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Old    Jeremy Marsh (MoombaRiderJ)      Join Date: Jun 2010       06-15-2010, 9:34 AM Reply   
I wanted to get people's thoughts on a couple of things. Here is a brief history, I've been learning t0 wakeboard for almost 4 years now...all completely self taught and very slow. I have no issue getting up, no issue getting a progressive edge...still mastering riding switch and w2w jumps. I'm ready to progress more and I know one obvious thing is more time behind the boat... i.e practice (lots). Considering going to an all day clinic here in NC, it would be four total sessions on the water that day with a private coach and driver. Is that going to truely step up my progress or do I just need to keep hitting the wakes each weekend before getting clinic lessons? Lastly, is taking the fins off now going help or hinder my progression at this time?
Old    M-Dizzle (liquidmx)      Join Date: Jun 2005       06-15-2010, 9:39 AM Reply   
A 4 set day will be close to impossible if you are not riding much already. Its really hard to get in 4 sets in a day and make them all worth while. My suggestion would be to purchase an instructional series like "The Book" or Murray's newest one and just get more water time. If you are serious about progressing I would take a 1 week course and work out like a mad dog going into it so you can get the most out of it.

Fins will force you to learn to use the board's edges better. However some people become frustrated with this and stop enjoying the sport. Try it without fins and see what you think. If you start getting frustrated put them back on; this sport is all about fun.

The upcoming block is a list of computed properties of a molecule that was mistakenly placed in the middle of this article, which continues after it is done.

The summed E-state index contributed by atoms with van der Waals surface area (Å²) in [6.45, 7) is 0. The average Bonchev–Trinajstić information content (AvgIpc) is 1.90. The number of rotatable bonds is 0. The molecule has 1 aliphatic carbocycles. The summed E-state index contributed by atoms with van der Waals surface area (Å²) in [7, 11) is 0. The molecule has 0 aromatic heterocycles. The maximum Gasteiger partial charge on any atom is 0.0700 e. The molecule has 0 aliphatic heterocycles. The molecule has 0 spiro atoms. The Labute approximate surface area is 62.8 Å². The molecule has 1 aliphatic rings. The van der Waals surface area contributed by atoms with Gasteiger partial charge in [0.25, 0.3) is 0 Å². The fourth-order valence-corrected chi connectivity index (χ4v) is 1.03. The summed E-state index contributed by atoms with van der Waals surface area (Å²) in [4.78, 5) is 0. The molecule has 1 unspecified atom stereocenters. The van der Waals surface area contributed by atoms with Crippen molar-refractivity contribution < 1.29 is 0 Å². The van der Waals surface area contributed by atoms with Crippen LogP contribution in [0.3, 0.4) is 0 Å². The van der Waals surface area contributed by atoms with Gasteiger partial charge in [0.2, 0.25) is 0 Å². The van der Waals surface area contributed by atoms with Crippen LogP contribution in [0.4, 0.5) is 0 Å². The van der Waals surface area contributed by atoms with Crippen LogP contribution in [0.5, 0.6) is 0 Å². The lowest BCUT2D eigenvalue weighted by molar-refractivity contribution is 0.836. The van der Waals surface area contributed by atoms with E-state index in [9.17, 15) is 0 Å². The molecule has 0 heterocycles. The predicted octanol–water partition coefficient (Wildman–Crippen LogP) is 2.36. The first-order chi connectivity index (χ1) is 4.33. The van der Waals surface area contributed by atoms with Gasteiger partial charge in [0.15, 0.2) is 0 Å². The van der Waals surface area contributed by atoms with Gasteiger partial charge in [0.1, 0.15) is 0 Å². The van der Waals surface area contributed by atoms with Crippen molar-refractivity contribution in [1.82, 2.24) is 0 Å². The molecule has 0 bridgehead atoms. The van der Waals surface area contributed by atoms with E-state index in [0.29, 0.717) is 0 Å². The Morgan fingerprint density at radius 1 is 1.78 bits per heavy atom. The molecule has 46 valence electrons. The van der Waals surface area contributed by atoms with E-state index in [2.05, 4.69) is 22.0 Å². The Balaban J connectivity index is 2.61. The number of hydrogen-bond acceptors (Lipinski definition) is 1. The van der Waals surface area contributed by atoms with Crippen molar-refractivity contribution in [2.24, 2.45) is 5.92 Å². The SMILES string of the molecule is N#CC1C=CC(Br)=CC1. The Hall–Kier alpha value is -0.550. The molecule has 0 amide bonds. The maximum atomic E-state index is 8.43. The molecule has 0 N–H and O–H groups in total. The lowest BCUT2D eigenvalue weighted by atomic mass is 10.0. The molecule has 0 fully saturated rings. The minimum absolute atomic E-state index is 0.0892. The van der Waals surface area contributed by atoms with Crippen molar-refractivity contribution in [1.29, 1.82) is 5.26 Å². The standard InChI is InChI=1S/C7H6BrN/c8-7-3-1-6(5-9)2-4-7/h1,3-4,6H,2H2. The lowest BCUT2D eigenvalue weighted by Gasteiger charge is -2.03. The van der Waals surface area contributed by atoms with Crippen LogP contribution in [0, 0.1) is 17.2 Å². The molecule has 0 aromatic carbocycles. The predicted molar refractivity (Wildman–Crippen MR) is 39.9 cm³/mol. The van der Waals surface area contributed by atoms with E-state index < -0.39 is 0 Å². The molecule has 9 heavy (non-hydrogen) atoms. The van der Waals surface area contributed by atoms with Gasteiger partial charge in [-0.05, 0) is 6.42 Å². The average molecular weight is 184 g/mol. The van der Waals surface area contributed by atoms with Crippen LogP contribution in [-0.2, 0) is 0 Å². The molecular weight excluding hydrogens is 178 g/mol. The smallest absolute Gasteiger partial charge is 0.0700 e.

Old    Jeremy Marsh (MoombaRiderJ)      Join Date: Jun 2010       06-15-2010, 10:32 AM Reply   
M-Dizzie...let me say this about that clinic. The actual sessions are only 15 minutes on the water for 4 times, the rest of the day is land/trampoline training. Also, I wakeboard almost every Saturday and Sunday for a couple hours each day. Work out regimen is currently and has been for 5 years at least 5-6 days a week with a blend of strength training and cardio for a hour or more a day. Does that change your perspective or still get a book or DVD series with more water time....also, I appreciate your advice.
Old    Small Light (stephan)      Join Date: Nov 2002       06-15-2010, 10:33 AM Reply   
I agree with what M-Dizzle said. Instruction is great, but too much in one day will lead to an over load of information and a shredding of the body. Progression takes time and like you said, tons of practice. The clinic will be good, but try and ride as much as possible in addition to that.

In regards to your fin question, the boards you say you have are older boards and do not have molded fins. You will need to have a fin or the board will ride incredibly loose. I also noticed in your picture that you have the fin on backwards. Also you are using the slalom grip, try holding on with both palms facing down.

There is nothing wrong with the boards you have (I learned a lot of stuff on that Evil Twin way back when) but honestly I think you would benefit from a decent intermediate board. One with molded fins and a more modern profile.
Old    David (Luker)      Join Date: Feb 2010       06-15-2010, 1:21 PM Reply   
You need a crew man. Use WakeWorld to find some local duders better than you to ride with.... peeps that will push you to progress... after 4 years of riding, wake jumps and switch riding should be second nature. Clinics and camps are fun, but they rarely can replace extended time on the water with experienced riders. I second "The Book" for supplemental instruction as mentioned before...

Still though man... NC is full of riders... Hook up with some guys that shred and stay on the water as much as possible.
Old    Jeremy Marsh (MoombaRiderJ)      Join Date: Jun 2010       06-15-2010, 1:46 PM Reply   
Thanks for the responses...well taken advice. Last follow up question, what are some good intermediate boards on the market? I want to take this up to the next step for sure.